To be or not to be
Hasani is a member of Write to Life, the creative writing group for clients and former clients at Freedom from Torture. He blogs here about a special production of Shakespeare's 'The two gentlemen of Verona' at the Globe Theatre in London.
'Two gentlemen, both alike in dignity, in fair Verona where we lay our scene...'.
Does that sound familiar? Of course it does if you are a fan of the inimitable Bard of Avon, William Shakespeare. Warning! If you open all the pages of Shakespeare's plays you won't find the above quote though. The nearest you can find a similitude is of course Romeo and Juliet which runs like this: ..' Two households both alike in dignity...'
In my own language
I am a fan of Shakespeare even though I find his language a mountain to climb. Themes of love, jealousy, betrayal, false friendship, power, loyalty, hate - the list goes on - abound in his plays. That is the reason I decided to leave Brixton library earlier than usual on Thursday and head for the Globe Theatre to meet Alison who invited me to see one of Shakespeare's plays, 'The two gentlemen of Verona' enacted in Shona. Imagine! Shona of all languages. Shakespeare in my mother's language.
For the uninitiated, Shona is one of the languages spoken in Zimbabwe, a country south of the Sahara between two great rivers, Zambezi to the north and Limpopo to the south. Once called the jewel of Africa but now a pale shadow. Someone stole the jewels, I guess.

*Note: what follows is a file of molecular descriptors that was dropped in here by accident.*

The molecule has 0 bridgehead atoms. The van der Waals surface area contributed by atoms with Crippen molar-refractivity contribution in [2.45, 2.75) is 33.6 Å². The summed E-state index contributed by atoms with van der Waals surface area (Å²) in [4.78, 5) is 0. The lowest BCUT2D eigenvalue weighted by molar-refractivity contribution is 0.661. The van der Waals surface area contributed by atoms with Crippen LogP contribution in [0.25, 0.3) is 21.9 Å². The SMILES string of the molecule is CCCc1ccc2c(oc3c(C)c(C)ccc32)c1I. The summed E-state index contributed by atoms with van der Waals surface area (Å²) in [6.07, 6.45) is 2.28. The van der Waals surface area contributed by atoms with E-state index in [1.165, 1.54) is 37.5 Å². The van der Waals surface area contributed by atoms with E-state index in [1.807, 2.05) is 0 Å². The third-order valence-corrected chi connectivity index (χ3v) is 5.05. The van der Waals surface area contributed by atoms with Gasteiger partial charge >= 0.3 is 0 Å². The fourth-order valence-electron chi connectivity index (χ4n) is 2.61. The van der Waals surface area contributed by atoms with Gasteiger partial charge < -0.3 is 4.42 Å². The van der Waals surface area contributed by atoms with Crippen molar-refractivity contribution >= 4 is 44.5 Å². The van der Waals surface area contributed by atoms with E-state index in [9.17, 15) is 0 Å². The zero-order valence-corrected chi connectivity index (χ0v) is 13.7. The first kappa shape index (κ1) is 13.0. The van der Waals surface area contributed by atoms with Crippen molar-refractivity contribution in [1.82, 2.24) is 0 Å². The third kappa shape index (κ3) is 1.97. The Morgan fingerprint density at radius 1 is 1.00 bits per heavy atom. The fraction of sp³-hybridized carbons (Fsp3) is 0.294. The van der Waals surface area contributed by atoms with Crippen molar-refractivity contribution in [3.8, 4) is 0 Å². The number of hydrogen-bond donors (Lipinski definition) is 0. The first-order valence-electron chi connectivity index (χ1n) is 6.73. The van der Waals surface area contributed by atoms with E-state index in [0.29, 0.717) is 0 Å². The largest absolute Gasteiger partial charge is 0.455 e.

Want to watch one of Shakespeare's plays in another language? Check out the Globe to Globe festival.
It being my first time at the Globe Theatre had its own challenges, to say the least. I got lost on my way and, as if that's not enough, I had no credit in my pay-as-you-go phone. I think it's now two months since I last topped up my phone. When I asked for directions at Borough station my plight was made worse by my 'guide' who gave me the wrong directions.
Luckily, Alison had all the airtime in the world, and she called me just in time to direct me to the Globe. We were lucky that the play was just starting when we took our seats. As we settled, that's when I heard the above quote in the prologue.
Language is no barrier
To say it was a five-star performance would be an understatement. I cannot think of the right superlatives in English. No wonder when the curtain came down, the actors received a standing ovation for their efforts. There was a big audience, both standing and sitting. This massive attendance made me to think that language is not a barrier to art.
The whole play was performed by two actors. They made me feel like I was back home watching street theatre in 'First Street', the central street of Harare. For two people to enact more than ten roles between them, and to come up with world performances in all characters, is no mean feat. We were kept in stitches from start to finish. I remember 'Sylvia' saying in Shona, "Ndakanganwa malines angu", meaning "I have forgotten my lines". Needless to say, not many of us got this joke.
Oh, what a night. I am already thinking of Hamlet in Shona. "Kuva, kana kusava. Ndomubvunzo'. "To be or not to be? That's the question". That will be box office gold....
Globe to Globe is a carnival of stories in 37 languages and is part of the World Shakespeare Festival for the London 2012 Festival. It runs until 9 June 2012.
Liked this blog? Read Hasani's adventure in the English countryside as he takes part in the Chipping Campden Literary Festival with Write to Life.